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Macrocephaly -ˈsef-ə-lē

By Stephen J. Falchek, MD, Director, Residency Program and formerly Division Chief of Pediatric Neurology; Instructor, Nemours/Alfred I. duPont Hospital for Children; Sidney Kimmel Medical College of Thomas Jefferson University

Macrocephaly is the technical term for a large head.

Infants with macrocephaly have a head circumference that is considerably larger than others of the same age. Macrocephaly can be classified as.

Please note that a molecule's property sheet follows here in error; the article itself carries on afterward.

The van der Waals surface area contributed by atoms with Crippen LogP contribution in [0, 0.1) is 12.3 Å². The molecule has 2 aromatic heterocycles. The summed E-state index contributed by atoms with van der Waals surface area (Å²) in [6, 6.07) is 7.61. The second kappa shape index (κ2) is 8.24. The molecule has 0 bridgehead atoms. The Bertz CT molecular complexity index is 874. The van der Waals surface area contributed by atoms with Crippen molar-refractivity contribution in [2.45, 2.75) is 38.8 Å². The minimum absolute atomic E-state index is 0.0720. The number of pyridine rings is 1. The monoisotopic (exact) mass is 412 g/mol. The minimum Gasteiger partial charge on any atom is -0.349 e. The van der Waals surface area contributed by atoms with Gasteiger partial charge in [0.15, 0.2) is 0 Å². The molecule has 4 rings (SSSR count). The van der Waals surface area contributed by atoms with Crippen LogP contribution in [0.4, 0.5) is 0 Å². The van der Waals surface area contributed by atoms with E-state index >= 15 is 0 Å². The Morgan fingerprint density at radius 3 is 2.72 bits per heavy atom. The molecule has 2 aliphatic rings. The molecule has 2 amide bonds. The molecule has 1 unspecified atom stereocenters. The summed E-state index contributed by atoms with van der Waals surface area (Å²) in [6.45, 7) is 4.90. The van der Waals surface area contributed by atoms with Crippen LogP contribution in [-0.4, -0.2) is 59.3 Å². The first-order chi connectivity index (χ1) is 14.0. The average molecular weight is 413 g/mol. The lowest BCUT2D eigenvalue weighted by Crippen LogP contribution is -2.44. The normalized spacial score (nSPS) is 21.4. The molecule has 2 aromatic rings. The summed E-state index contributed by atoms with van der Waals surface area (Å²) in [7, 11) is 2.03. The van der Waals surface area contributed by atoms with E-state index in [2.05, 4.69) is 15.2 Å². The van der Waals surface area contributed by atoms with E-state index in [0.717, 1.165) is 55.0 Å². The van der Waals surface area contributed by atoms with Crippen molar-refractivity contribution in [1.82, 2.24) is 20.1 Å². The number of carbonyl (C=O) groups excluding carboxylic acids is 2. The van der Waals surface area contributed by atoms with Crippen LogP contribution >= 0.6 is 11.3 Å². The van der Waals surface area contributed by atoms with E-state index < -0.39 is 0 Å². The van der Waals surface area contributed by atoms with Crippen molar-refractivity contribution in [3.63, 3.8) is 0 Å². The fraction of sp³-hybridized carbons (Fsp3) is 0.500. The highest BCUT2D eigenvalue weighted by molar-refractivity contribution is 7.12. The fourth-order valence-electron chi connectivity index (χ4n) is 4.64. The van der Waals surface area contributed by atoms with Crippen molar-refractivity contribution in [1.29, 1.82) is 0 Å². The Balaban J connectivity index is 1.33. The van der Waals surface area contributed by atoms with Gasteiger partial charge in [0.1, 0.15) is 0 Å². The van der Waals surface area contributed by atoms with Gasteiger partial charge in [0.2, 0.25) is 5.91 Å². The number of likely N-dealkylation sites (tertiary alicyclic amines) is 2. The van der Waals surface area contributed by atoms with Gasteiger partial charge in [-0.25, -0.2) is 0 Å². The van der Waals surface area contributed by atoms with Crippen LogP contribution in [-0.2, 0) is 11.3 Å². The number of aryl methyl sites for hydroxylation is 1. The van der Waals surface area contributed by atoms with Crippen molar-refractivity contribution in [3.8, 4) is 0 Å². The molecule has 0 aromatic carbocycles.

• Disproportionate: The head is larger than appropriate for the child's overall size.

  • Proportionate: The head appears appropriately sized for the body (in other words, the child has a large body and a large head).

Many people with large heads or large skulls are healthy.

Abnormal macrocephaly may be due to an enlarged brain (megalencephaly), water on the brain (hydrocephalus), overgrowth of the bones of the skull (cranial hyperostosis), or other conditions. These conditions may be the result of genetic disorders or disorders the child acquired before or after birth.